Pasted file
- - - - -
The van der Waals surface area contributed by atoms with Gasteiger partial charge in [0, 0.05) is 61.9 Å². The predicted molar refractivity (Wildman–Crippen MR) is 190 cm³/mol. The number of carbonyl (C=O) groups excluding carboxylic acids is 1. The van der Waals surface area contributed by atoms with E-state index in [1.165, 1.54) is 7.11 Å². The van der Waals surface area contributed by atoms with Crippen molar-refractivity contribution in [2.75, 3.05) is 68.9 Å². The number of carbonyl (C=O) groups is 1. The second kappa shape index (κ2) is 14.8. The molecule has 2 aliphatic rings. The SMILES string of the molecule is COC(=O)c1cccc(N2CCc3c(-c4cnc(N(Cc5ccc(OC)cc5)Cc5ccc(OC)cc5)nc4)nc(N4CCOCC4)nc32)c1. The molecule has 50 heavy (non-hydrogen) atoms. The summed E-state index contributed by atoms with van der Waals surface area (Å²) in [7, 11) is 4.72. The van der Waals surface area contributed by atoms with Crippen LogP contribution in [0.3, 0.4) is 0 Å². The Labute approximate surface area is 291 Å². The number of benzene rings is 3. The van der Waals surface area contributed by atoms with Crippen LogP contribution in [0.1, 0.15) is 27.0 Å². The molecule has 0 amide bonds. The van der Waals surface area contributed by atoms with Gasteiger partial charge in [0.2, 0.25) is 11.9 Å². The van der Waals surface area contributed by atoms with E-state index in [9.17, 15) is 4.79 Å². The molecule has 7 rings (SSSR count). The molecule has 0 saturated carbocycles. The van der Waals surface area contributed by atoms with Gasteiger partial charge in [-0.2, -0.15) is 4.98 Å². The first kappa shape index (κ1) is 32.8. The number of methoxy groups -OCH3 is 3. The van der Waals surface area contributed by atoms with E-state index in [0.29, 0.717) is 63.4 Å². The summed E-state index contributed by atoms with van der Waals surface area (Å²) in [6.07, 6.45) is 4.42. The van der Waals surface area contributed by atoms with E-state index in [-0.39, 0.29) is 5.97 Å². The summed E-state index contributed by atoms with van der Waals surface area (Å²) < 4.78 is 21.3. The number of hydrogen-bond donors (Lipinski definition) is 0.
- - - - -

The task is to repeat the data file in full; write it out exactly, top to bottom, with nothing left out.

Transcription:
The van der Waals surface area contributed by atoms with Gasteiger partial charge in [0, 0.05) is 61.9 Å². The predicted molar refractivity (Wildman–Crippen MR) is 190 cm³/mol. The number of carbonyl (C=O) groups excluding carboxylic acids is 1. The van der Waals surface area contributed by atoms with E-state index in [1.165, 1.54) is 7.11 Å². The van der Waals surface area contributed by atoms with Crippen molar-refractivity contribution in [2.75, 3.05) is 68.9 Å². The number of carbonyl (C=O) groups is 1. The second kappa shape index (κ2) is 14.8. The molecule has 2 aliphatic rings. The SMILES string of the molecule is COC(=O)c1cccc(N2CCc3c(-c4cnc(N(Cc5ccc(OC)cc5)Cc5ccc(OC)cc5)nc4)nc(N4CCOCC4)nc32)c1. The molecule has 50 heavy (non-hydrogen) atoms. The summed E-state index contributed by atoms with van der Waals surface area (Å²) in [7, 11) is 4.72. The van der Waals surface area contributed by atoms with Crippen LogP contribution in [0.3, 0.4) is 0 Å². The Labute approximate surface area is 291 Å². The number of benzene rings is 3. The van der Waals surface area contributed by atoms with Crippen LogP contribution in [0.1, 0.15) is 27.0 Å². The molecule has 0 amide bonds. The van der Waals surface area contributed by atoms with Gasteiger partial charge in [0.2, 0.25) is 11.9 Å². The van der Waals surface area contributed by atoms with E-state index in [9.17, 15) is 4.79 Å². The molecule has 7 rings (SSSR count). The molecule has 0 saturated carbocycles. The van der Waals surface area contributed by atoms with Gasteiger partial charge in [-0.2, -0.15) is 4.98 Å². The first kappa shape index (κ1) is 32.8. The number of methoxy groups -OCH3 is 3. The van der Waals surface area contributed by atoms with E-state index in [0.29, 0.717) is 63.4 Å². The summed E-state index contributed by atoms with van der Waals surface area (Å²) in [6.07, 6.45) is 4.42. The van der Waals surface area contributed by atoms with E-state index in [-0.39, 0.29) is 5.97 Å². The summed E-state index contributed by atoms with van der Waals surface area (Å²) < 4.78 is 21.3. The number of hydrogen-bond donors (Lipinski definition) is 0.